A year ago, Ali was enjoying university in Damascus, looking forward to a career in dentistry and paying little heed to politics in a country controlled by a single family for over 40 years. That all changed, not so much when other Syrians took to the streets to demand President Bashar al-Assad step down, but when a mysterious message popped up on his Facebook page; it told him to get out of town, or die – because he was the wrong religion.
“You Alawite,” read a text on the social networking site, widely hailed by pro-democracy activists for enabling the Arab Spring uprisings. “We don’t want to see your face in Barzeh.”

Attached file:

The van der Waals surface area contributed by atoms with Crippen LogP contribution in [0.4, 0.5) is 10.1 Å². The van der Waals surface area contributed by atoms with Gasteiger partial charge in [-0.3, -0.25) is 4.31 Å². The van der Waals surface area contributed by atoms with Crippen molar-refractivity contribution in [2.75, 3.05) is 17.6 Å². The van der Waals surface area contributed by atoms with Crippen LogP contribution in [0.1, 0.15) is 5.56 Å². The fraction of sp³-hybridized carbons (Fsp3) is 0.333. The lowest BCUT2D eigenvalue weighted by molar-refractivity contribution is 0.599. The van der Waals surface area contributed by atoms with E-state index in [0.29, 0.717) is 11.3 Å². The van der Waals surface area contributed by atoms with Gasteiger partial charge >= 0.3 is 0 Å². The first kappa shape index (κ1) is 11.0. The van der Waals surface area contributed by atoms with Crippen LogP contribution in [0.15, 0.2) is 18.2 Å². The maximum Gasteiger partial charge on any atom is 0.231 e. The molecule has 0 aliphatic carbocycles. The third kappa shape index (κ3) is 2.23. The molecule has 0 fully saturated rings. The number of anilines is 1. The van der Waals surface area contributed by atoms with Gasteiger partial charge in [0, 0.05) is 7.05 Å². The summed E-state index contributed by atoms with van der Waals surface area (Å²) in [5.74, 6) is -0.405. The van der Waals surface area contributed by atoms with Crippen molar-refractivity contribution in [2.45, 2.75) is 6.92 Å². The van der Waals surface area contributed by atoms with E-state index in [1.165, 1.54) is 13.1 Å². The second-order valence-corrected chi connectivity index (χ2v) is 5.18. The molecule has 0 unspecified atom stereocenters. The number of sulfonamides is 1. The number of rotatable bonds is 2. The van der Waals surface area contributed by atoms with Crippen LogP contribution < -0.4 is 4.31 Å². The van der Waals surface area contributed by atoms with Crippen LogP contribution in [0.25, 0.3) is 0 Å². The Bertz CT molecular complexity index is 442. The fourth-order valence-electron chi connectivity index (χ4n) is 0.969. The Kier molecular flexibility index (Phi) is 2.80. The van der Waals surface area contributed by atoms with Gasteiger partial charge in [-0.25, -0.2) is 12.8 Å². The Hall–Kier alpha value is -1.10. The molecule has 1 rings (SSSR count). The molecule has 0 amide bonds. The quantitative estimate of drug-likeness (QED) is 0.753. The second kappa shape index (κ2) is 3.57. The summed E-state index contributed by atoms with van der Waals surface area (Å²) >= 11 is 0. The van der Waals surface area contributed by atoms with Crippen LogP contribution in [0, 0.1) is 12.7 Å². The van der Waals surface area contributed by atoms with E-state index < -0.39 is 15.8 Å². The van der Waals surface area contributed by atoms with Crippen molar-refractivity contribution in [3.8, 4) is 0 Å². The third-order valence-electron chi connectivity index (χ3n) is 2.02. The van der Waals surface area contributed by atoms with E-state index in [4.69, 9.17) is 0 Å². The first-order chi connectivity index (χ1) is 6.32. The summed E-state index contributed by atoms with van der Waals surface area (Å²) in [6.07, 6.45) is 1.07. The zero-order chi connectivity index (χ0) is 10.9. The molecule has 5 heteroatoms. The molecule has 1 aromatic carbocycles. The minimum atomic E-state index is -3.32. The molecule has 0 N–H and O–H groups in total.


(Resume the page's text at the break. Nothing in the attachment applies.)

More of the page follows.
Now, long dormant religious bigotries have thrust politics on Ali, who was born into the minority Alawite sect and still lives in the Damascus suburb of Barzeh, where most of his neighbours are Sunni Muslims. The 25-year-old student is now a firm supporter of Assad, not from any admiration for the wealthy elite that has run the country with an iron – and often bloody – fist for four decades, but because they too are Alawites.
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